More harvest talk
Nancy Hinton (Food writing 2006)
All the summer stuff is now gone, the autumn vegetables are in full swing, there are some late season strawberries, but basically, the end is really drawing near. It’s time to stock up. I feel the pressure, but it’s hard to find the time. This is my favorite time of year: the market still abundant, the sunny days, the crisp nights, the leaves turning, I always want to celebrate Thanksgiving fully, hold a big feast with friends, yes turkey, but all kinds of stuff, and lots of wine. But somehow, in the restaurant business, in no matter what function, this is always a busy time of year. Maybe one day .
Ok, so the parties and campfires will have to wait, but I do have to put some stuff up no matter what. I did jar some tomato sauce, some ratatouille, some hot pepper sauce, some salted herbs. I even shaved the kernels off ears of corn, froze the kernels, and the naked ears (for broth); I needed to extend the corn season a little.
Now, it’s the mushrooms that are coming in. François is out picking, he’s so good. When everyone is saying there is nothing out there, in one morning, he comes back with baskets full of lepiotes, wild oyster mushrooms, lactaires délicieux, coprins, blue foots... It’s turning out to be a not bad fall mushroom season. Some varieties didn’t bloom, others came out in full force, but rotted immediately – too much rain and heat. So, we missed out on the late season cepes and the puffballs, but the blue foots and some of the later bolets are still promising.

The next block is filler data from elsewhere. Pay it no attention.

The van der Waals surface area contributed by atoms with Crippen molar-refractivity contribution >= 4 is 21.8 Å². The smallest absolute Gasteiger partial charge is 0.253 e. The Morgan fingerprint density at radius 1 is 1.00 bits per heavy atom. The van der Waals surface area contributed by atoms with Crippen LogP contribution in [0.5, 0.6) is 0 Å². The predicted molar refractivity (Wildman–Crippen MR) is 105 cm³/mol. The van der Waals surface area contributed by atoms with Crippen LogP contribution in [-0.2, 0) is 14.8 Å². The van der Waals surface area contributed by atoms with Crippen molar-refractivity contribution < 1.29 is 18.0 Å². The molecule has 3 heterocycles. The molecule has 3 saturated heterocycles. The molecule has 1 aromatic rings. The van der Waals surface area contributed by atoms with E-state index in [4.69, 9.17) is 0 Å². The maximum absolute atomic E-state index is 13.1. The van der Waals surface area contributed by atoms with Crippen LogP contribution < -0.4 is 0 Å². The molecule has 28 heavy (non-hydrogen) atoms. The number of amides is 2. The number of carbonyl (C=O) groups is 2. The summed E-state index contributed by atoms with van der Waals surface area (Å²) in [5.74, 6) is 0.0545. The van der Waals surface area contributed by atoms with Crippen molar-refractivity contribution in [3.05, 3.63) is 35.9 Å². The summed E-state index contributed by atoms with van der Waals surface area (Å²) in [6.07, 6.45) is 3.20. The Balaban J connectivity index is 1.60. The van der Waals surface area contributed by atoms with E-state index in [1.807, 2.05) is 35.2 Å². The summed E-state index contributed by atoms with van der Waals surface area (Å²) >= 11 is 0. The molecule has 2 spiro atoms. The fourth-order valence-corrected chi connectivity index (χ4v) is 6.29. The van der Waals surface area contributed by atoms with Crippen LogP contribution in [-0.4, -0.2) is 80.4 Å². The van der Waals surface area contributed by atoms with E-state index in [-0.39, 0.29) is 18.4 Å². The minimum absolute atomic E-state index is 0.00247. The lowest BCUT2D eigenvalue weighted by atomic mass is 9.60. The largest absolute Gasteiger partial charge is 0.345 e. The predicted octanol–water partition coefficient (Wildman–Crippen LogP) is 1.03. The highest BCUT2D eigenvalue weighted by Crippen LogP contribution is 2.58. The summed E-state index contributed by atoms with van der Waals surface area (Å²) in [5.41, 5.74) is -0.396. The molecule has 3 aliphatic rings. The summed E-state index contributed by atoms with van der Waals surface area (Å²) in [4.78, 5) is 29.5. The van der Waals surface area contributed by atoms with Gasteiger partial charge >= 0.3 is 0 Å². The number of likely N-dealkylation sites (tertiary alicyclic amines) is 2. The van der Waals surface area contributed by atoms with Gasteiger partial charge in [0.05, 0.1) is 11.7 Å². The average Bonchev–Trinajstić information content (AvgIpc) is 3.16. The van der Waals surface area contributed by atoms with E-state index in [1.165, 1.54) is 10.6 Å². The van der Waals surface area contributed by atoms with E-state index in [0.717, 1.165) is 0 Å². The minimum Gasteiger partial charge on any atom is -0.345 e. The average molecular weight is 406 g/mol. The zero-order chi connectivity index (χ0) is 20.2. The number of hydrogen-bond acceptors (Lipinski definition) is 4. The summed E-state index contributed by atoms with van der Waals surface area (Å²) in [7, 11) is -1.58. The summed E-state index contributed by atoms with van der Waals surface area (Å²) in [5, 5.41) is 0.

With the mushrooms, we do all kind of things to preserve them for the year. Some we freeze IQF (flash frozen individually), others we dry and make powders, and some we transform right away to make glazes, pickles, soups, sauces, flavored oil, and butter.
When the winter squash come in, we keep some in a cool spot for cooking, the rest get washed with soap and water, and are put out for decoration. Others go into storage for cooking at a later date, say January or Febuary, when anything good is scarce. This way, they will keep for monthes, even ‘til next season, but once spring comes round, we’re all sick of squash, hard to believe now.
We’re also stocking up on local onions, celery, nantaise carrots (the sweet stubby ones), garlic, all the root vegetables.... Keep them in a cool place and you’re better off than buying the same thing from supermarkets, or imported stuff.
Tis the season to revel in the abundance, to cook up a storm, but also to think about the winter ahead and stock up. There is nothing more rewarding and soulful than eating your own preserves in the heart of winter. I don’t want the season to end, but I’m almost looking forward to those cold, sparse monthes inorder to appreciate all the hard work of today.
4 L (8x500ml mason jars)
4 ribs celery
1 small bulb Fennel
2 bunches Parsley
2 bunches Basil
1 bunch Dill
1 bunch Thyme
1 bunch Rosemary
1 Tbsp Black pepper
2 Tbsp Fennel seed
2 Tbsp Coriander seed
1 tsp All spice
1 Tbsp Juniper berry
Lemon zest (from 2 lemons)
2 c Salt
Dice vegetables very finely. Chop herbs. Grind spices. Grate lemon zest. Mix well all together and layer with salt, store in airtight containers in fridge. Can (in mason jars in boiling water) to keep longer than a month.